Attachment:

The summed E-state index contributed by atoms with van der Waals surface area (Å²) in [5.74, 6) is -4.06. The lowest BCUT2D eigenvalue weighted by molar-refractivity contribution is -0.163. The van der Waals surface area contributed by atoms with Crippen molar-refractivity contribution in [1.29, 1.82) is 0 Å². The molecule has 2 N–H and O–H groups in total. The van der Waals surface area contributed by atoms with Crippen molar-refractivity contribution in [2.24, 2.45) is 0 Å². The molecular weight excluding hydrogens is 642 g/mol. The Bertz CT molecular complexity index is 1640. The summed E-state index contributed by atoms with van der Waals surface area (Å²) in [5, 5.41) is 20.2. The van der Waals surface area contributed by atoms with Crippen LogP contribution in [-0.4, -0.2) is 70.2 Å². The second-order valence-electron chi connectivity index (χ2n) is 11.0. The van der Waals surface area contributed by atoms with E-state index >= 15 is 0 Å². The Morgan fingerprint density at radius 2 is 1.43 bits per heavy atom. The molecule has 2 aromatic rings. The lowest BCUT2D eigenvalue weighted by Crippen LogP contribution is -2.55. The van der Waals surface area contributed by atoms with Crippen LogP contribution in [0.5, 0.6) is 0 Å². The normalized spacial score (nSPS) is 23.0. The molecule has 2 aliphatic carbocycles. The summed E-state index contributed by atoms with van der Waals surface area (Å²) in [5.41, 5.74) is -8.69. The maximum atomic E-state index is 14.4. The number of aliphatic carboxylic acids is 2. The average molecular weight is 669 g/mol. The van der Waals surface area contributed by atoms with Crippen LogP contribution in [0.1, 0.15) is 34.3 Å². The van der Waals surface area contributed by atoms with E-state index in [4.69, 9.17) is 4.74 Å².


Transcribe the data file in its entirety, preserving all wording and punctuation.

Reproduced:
The summed E-state index contributed by atoms with van der Waals surface area (Å²) in [5.74, 6) is -4.06. The lowest BCUT2D eigenvalue weighted by molar-refractivity contribution is -0.163. The van der Waals surface area contributed by atoms with Crippen molar-refractivity contribution in [1.29, 1.82) is 0 Å². The molecule has 2 N–H and O–H groups in total. The van der Waals surface area contributed by atoms with Crippen molar-refractivity contribution in [2.24, 2.45) is 0 Å². The molecular weight excluding hydrogens is 642 g/mol. The Bertz CT molecular complexity index is 1640. The summed E-state index contributed by atoms with van der Waals surface area (Å²) in [5, 5.41) is 20.2. The van der Waals surface area contributed by atoms with Crippen LogP contribution in [-0.4, -0.2) is 70.2 Å². The second-order valence-electron chi connectivity index (χ2n) is 11.0. The van der Waals surface area contributed by atoms with E-state index >= 15 is 0 Å². The Morgan fingerprint density at radius 2 is 1.43 bits per heavy atom. The molecule has 2 aromatic rings. The lowest BCUT2D eigenvalue weighted by Crippen LogP contribution is -2.55. The van der Waals surface area contributed by atoms with Crippen LogP contribution in [0.5, 0.6) is 0 Å². The normalized spacial score (nSPS) is 23.0. The molecule has 2 aliphatic carbocycles. The summed E-state index contributed by atoms with van der Waals surface area (Å²) in [5.41, 5.74) is -8.69. The maximum atomic E-state index is 14.4. The number of aliphatic carboxylic acids is 2. The average molecular weight is 669 g/mol. The van der Waals surface area contributed by atoms with Crippen LogP contribution in [0.1, 0.15) is 34.3 Å². The van der Waals surface area contributed by atoms with E-state index in [4.69, 9.17) is 4.74 Å².